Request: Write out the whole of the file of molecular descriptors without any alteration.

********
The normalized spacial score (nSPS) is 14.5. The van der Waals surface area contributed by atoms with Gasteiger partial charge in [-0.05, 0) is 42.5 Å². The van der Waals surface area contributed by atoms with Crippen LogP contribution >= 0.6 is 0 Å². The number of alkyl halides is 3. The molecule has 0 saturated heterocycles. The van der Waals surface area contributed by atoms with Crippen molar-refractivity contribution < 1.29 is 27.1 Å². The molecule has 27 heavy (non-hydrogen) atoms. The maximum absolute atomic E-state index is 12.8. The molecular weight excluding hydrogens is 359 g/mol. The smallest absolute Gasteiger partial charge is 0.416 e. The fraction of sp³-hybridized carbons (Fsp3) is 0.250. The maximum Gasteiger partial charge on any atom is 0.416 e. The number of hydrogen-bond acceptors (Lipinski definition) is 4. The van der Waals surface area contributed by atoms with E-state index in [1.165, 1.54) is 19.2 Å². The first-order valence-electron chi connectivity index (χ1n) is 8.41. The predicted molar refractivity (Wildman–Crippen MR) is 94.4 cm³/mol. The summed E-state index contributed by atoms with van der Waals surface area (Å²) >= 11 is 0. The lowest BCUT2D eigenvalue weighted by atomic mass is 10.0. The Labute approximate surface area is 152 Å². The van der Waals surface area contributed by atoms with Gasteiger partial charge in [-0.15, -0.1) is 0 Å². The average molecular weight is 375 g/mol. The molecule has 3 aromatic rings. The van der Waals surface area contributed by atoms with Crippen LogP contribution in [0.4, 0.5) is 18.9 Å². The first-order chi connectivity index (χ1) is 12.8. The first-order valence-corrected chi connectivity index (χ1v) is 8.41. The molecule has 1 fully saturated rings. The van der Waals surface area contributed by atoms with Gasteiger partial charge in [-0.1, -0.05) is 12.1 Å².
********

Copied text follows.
The normalized spacial score (nSPS) is 14.5. The van der Waals surface area contributed by atoms with Gasteiger partial charge in [-0.05, 0) is 42.5 Å². The van der Waals surface area contributed by atoms with Crippen LogP contribution >= 0.6 is 0 Å². The number of alkyl halides is 3. The molecule has 0 saturated heterocycles. The van der Waals surface area contributed by atoms with Crippen molar-refractivity contribution < 1.29 is 27.1 Å². The molecule has 27 heavy (non-hydrogen) atoms. The maximum absolute atomic E-state index is 12.8. The molecular weight excluding hydrogens is 359 g/mol. The smallest absolute Gasteiger partial charge is 0.416 e. The fraction of sp³-hybridized carbons (Fsp3) is 0.250. The maximum Gasteiger partial charge on any atom is 0.416 e. The number of hydrogen-bond acceptors (Lipinski definition) is 4. The van der Waals surface area contributed by atoms with E-state index in [1.165, 1.54) is 19.2 Å². The first-order valence-electron chi connectivity index (χ1n) is 8.41. The predicted molar refractivity (Wildman–Crippen MR) is 94.4 cm³/mol. The summed E-state index contributed by atoms with van der Waals surface area (Å²) >= 11 is 0. The lowest BCUT2D eigenvalue weighted by atomic mass is 10.0. The Labute approximate surface area is 152 Å². The van der Waals surface area contributed by atoms with Gasteiger partial charge in [-0.15, -0.1) is 0 Å². The average molecular weight is 375 g/mol. The molecule has 3 aromatic rings. The van der Waals surface area contributed by atoms with Crippen LogP contribution in [0.4, 0.5) is 18.9 Å². The first-order chi connectivity index (χ1) is 12.8. The first-order valence-corrected chi connectivity index (χ1v) is 8.41. The molecule has 1 fully saturated rings. The van der Waals surface area contributed by atoms with Gasteiger partial charge in [-0.1, -0.05) is 12.1 Å².